US inherently safer technology mandate seen as unlikely

28 August 2009 20:55  [Source: ICIS news]

IST mandate would affect plantsWASHINGTON (ICIS news)--US chemical sector officials are increasingly confident that an inherently safer technology (IST) mandate will be stripped from new antiterrorism legislation pending in Congress, sources said on Friday.

New and permanent legislation designed to replace the existing but temporary Chemical Facility Anti-Terrorism Standards (CFATS) has been approved by a key House committee.

That measure, HR-2868, “The Chemical Facility Antiterrorism Act of 2009”, does include an IST mandate, giving the Department of Homeland Security (DHS) authority to order changes in a chemical plant’s storage capacities, feedstocks, processes or products if deemed necessary to deter a potential terrorist attack.

However, that provision likely will not survive in a final bill, said Jim Cooper, vice president for petrochemicals at the National Petrochemical & Refiners Association (NPRA).

Cooper noted that two top Homeland Security Department officials in the Obama administration have spoken against an IST mandate and the White House has pointedly declined to endorse the House bill.

“If they thought the pending bill was what they wanted, they would have endorsed it,” Cooper said, referring to Obama administration officials.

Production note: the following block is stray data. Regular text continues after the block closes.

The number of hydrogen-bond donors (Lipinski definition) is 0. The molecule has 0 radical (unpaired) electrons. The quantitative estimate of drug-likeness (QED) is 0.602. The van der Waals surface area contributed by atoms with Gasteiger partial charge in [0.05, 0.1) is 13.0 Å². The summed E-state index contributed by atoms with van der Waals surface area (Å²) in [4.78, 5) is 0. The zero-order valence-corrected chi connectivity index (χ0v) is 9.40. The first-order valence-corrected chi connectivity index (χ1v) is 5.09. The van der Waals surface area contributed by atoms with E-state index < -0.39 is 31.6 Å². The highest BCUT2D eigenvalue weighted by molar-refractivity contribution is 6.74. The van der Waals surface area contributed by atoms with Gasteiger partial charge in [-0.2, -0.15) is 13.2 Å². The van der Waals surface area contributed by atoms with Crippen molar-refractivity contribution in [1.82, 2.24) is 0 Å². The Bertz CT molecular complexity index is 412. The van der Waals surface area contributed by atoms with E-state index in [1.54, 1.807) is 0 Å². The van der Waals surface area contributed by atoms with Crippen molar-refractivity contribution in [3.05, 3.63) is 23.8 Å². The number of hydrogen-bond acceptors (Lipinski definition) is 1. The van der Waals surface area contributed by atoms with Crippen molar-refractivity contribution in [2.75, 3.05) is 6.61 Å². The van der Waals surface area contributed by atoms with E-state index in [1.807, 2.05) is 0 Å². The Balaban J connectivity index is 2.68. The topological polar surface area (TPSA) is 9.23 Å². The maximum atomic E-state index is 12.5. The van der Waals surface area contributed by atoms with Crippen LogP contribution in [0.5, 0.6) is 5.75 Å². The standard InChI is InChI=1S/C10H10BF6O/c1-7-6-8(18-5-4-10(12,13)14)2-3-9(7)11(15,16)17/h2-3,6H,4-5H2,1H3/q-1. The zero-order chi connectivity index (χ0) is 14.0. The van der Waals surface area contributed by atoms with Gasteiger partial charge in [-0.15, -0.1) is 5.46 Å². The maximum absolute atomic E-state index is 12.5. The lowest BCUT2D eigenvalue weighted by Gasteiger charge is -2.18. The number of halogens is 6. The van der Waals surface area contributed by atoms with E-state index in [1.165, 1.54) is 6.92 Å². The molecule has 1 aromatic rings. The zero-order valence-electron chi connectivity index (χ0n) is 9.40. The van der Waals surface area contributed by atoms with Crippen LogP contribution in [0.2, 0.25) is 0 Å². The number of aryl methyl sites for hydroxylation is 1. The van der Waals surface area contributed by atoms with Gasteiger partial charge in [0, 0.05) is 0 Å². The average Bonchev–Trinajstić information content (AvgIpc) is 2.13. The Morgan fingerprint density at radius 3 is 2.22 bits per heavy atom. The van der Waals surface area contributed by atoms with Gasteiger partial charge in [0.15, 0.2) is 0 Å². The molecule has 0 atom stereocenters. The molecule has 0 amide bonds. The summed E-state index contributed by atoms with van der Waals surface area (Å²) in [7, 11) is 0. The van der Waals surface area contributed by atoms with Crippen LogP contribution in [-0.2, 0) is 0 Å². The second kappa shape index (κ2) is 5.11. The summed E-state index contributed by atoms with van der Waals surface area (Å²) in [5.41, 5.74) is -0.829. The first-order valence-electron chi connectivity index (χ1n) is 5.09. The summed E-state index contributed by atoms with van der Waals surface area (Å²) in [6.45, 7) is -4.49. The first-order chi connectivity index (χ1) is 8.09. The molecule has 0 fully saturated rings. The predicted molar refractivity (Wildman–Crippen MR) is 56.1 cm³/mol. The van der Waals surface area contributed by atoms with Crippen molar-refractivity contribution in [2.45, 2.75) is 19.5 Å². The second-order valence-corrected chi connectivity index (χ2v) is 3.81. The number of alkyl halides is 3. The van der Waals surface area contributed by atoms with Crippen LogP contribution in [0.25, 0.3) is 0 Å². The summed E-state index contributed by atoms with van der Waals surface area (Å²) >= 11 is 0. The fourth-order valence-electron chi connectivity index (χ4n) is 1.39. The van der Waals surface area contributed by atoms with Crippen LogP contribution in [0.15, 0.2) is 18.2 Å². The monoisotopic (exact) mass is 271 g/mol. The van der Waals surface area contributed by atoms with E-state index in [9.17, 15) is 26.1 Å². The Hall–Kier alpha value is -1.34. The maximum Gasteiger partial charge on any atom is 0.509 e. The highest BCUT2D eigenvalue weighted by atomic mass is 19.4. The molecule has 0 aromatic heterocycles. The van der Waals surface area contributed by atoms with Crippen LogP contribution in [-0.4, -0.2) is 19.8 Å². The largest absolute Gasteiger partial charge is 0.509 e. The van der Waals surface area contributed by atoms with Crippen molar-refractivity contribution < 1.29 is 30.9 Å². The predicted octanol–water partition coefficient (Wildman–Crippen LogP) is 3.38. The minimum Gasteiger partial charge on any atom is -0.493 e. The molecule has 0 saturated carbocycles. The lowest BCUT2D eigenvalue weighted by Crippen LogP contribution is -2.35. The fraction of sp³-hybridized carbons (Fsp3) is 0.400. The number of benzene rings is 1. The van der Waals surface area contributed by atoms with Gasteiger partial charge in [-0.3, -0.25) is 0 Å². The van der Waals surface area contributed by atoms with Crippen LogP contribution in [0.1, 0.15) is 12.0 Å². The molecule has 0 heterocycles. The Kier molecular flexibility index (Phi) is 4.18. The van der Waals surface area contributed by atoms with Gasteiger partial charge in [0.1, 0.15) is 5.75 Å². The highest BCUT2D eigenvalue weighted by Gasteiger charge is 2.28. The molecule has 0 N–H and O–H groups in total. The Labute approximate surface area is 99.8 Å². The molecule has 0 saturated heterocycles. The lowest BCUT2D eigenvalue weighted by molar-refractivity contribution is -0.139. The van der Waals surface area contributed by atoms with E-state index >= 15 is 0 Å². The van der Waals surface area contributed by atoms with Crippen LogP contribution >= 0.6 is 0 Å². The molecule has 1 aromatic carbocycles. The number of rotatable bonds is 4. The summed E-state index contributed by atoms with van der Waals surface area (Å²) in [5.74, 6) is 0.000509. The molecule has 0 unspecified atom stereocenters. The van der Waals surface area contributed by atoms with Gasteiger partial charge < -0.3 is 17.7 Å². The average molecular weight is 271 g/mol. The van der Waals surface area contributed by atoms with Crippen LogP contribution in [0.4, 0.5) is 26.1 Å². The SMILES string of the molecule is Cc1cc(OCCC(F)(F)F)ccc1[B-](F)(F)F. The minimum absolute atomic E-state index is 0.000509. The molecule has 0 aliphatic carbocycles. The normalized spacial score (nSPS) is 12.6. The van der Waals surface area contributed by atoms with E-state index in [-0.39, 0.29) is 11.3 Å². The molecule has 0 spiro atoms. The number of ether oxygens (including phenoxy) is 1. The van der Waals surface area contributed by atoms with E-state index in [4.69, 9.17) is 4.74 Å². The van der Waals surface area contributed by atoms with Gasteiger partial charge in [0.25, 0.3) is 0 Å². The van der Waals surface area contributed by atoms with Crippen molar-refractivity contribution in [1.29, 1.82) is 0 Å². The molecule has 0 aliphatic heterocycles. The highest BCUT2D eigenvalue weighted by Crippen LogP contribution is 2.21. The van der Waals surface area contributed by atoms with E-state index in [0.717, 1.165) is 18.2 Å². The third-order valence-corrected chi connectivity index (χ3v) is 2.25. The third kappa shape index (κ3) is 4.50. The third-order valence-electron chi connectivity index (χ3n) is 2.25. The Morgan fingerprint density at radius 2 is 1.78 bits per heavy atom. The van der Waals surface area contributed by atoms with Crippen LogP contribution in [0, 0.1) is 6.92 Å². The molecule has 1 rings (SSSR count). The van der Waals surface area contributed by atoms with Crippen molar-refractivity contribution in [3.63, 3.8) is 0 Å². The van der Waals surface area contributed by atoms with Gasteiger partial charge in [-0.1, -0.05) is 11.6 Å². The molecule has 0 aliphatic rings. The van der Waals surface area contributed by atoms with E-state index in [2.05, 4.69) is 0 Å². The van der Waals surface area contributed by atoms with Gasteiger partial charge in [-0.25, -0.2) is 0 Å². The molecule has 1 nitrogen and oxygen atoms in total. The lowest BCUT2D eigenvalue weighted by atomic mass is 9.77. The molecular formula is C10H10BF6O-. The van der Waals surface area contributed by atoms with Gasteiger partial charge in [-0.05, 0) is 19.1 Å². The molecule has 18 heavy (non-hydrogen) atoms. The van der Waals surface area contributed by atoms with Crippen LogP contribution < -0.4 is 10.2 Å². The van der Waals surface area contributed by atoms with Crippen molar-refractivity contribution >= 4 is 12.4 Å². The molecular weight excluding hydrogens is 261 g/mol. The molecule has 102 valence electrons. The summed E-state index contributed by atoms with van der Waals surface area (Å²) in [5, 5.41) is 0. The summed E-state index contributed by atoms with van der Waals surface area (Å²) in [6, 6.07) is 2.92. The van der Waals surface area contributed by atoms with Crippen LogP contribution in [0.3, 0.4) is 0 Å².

In addition, the Obama administration does support language in the DHS appropriation bills already approved by both the House and Senate that extends the existing regulations for another year. The existing rules would otherwise expire on 30 September.

“The fact that the administration wants to give CFATS another year of operational life we see as indication from Obama that an IST mandate is not the right type of method to ensure facility security,” Cooper said.

Scott Jensen, a spokesman at the American Chemistry Council (ACC), also said he sees strong signals from the department and the White House that they prefer the existing site security measures.

“You can just go back and look at the DHS testimony to the House Homeland Security Committee earlier this year, and it is clear that the administration sees substantial progress with the current law and they want to continue to implement the programme without major changes,” Jensen said.

The House and Senate are expected to convene a conference committee in September to shape a final DHS appropriations bill, with the one-year CFATS extension intact, and send it on to the White House for final action by the president.

With the existing regulations safely extended into late 2010 and with major legislative issues such as health care and climate change crowding the congressional calendar, action on a new chemical facility security bill is likely to be postponed to next year, Cooper said.

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